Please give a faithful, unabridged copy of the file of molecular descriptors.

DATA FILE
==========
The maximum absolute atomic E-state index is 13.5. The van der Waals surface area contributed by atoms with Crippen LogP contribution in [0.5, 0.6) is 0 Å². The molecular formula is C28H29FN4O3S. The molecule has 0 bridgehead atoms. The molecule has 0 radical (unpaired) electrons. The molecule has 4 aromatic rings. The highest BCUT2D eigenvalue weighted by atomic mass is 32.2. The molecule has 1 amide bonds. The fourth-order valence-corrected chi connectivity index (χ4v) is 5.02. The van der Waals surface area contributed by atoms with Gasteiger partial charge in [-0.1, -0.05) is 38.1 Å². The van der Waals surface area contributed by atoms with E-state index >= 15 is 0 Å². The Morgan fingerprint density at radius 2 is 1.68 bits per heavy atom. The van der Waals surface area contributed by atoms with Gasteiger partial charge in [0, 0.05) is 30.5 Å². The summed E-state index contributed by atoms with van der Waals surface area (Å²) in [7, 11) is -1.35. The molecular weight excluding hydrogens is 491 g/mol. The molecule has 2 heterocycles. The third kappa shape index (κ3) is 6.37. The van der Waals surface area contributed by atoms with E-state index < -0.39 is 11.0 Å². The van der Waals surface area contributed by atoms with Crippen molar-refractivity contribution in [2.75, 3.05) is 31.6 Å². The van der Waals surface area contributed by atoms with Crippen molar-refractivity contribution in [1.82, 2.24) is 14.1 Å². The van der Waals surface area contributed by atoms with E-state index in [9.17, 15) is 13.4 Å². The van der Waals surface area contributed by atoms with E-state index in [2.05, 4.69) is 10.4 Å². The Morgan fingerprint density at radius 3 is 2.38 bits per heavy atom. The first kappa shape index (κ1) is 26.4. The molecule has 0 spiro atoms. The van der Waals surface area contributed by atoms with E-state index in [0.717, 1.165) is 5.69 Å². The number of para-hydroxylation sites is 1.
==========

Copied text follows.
The maximum absolute atomic E-state index is 13.5. The van der Waals surface area contributed by atoms with Crippen LogP contribution in [0.5, 0.6) is 0 Å². The molecular formula is C28H29FN4O3S. The molecule has 0 bridgehead atoms. The molecule has 0 radical (unpaired) electrons. The molecule has 4 aromatic rings. The highest BCUT2D eigenvalue weighted by atomic mass is 32.2. The molecule has 1 amide bonds. The fourth-order valence-corrected chi connectivity index (χ4v) is 5.02. The van der Waals surface area contributed by atoms with Gasteiger partial charge in [-0.1, -0.05) is 38.1 Å². The van der Waals surface area contributed by atoms with E-state index >= 15 is 0 Å². The Morgan fingerprint density at radius 2 is 1.68 bits per heavy atom. The van der Waals surface area contributed by atoms with Gasteiger partial charge in [0, 0.05) is 30.5 Å². The summed E-state index contributed by atoms with van der Waals surface area (Å²) in [7, 11) is -1.35. The molecular weight excluding hydrogens is 491 g/mol. The molecule has 2 heterocycles. The third kappa shape index (κ3) is 6.37. The van der Waals surface area contributed by atoms with E-state index < -0.39 is 11.0 Å². The van der Waals surface area contributed by atoms with Crippen molar-refractivity contribution in [2.75, 3.05) is 31.6 Å². The van der Waals surface area contributed by atoms with Crippen molar-refractivity contribution in [1.82, 2.24) is 14.1 Å². The van der Waals surface area contributed by atoms with E-state index in [9.17, 15) is 13.4 Å². The van der Waals surface area contributed by atoms with E-state index in [2.05, 4.69) is 10.4 Å². The Morgan fingerprint density at radius 3 is 2.38 bits per heavy atom. The first kappa shape index (κ1) is 26.4. The molecule has 0 spiro atoms. The van der Waals surface area contributed by atoms with E-state index in [0.717, 1.165) is 5.69 Å². The number of para-hydroxylation sites is 1.